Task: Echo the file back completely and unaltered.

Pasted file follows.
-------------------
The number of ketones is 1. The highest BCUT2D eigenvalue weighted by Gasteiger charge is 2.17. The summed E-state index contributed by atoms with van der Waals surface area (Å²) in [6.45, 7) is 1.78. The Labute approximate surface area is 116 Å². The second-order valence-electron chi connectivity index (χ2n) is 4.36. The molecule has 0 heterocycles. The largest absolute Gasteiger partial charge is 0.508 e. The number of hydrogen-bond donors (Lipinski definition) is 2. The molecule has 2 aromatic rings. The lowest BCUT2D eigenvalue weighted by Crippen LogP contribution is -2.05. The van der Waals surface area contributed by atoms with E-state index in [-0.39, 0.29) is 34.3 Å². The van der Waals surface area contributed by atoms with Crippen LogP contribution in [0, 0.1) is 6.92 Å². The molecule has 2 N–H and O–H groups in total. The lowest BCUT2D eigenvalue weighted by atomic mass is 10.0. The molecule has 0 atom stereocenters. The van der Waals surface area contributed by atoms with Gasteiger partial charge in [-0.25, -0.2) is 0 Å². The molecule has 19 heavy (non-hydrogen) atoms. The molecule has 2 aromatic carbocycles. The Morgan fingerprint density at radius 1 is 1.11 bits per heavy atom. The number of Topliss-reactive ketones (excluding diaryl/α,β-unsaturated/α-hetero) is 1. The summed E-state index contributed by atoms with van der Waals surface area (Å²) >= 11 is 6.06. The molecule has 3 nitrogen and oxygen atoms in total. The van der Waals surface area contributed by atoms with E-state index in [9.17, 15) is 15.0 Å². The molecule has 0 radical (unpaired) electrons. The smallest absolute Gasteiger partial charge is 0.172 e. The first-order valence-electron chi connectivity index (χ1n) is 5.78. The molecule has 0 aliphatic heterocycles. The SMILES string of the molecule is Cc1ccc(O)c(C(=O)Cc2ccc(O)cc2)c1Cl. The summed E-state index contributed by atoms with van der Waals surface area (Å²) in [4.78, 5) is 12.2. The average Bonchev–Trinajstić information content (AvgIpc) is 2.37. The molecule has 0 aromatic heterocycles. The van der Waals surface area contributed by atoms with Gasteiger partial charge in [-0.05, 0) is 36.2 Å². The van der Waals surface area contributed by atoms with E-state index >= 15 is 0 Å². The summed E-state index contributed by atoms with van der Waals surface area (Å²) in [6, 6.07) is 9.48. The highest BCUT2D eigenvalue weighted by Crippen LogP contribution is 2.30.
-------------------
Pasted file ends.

The number of ketones is 1. The highest BCUT2D eigenvalue weighted by Gasteiger charge is 2.17. The summed E-state index contributed by atoms with van der Waals surface area (Å²) in [6.45, 7) is 1.78. The Labute approximate surface area is 116 Å². The second-order valence-electron chi connectivity index (χ2n) is 4.36. The molecule has 0 heterocycles. The largest absolute Gasteiger partial charge is 0.508 e. The number of hydrogen-bond donors (Lipinski definition) is 2. The molecule has 2 aromatic rings. The lowest BCUT2D eigenvalue weighted by Crippen LogP contribution is -2.05. The van der Waals surface area contributed by atoms with E-state index in [-0.39, 0.29) is 34.3 Å². The van der Waals surface area contributed by atoms with Crippen LogP contribution in [0, 0.1) is 6.92 Å². The molecule has 2 N–H and O–H groups in total. The lowest BCUT2D eigenvalue weighted by atomic mass is 10.0. The molecule has 0 atom stereocenters. The van der Waals surface area contributed by atoms with Gasteiger partial charge in [-0.25, -0.2) is 0 Å². The molecule has 19 heavy (non-hydrogen) atoms. The molecule has 2 aromatic carbocycles. The Morgan fingerprint density at radius 1 is 1.11 bits per heavy atom. The number of Topliss-reactive ketones (excluding diaryl/α,β-unsaturated/α-hetero) is 1. The summed E-state index contributed by atoms with van der Waals surface area (Å²) >= 11 is 6.06. The molecule has 3 nitrogen and oxygen atoms in total. The van der Waals surface area contributed by atoms with E-state index in [9.17, 15) is 15.0 Å². The molecule has 0 radical (unpaired) electrons. The smallest absolute Gasteiger partial charge is 0.172 e. The first-order valence-electron chi connectivity index (χ1n) is 5.78. The molecule has 0 aliphatic heterocycles. The SMILES string of the molecule is Cc1ccc(O)c(C(=O)Cc2ccc(O)cc2)c1Cl. The summed E-state index contributed by atoms with van der Waals surface area (Å²) in [4.78, 5) is 12.2. The average Bonchev–Trinajstić information content (AvgIpc) is 2.37. The molecule has 0 aromatic heterocycles. The van der Waals surface area contributed by atoms with Gasteiger partial charge in [-0.05, 0) is 36.2 Å². The van der Waals surface area contributed by atoms with E-state index >= 15 is 0 Å². The summed E-state index contributed by atoms with van der Waals surface area (Å²) in [6, 6.07) is 9.48. The highest BCUT2D eigenvalue weighted by Crippen LogP contribution is 2.30.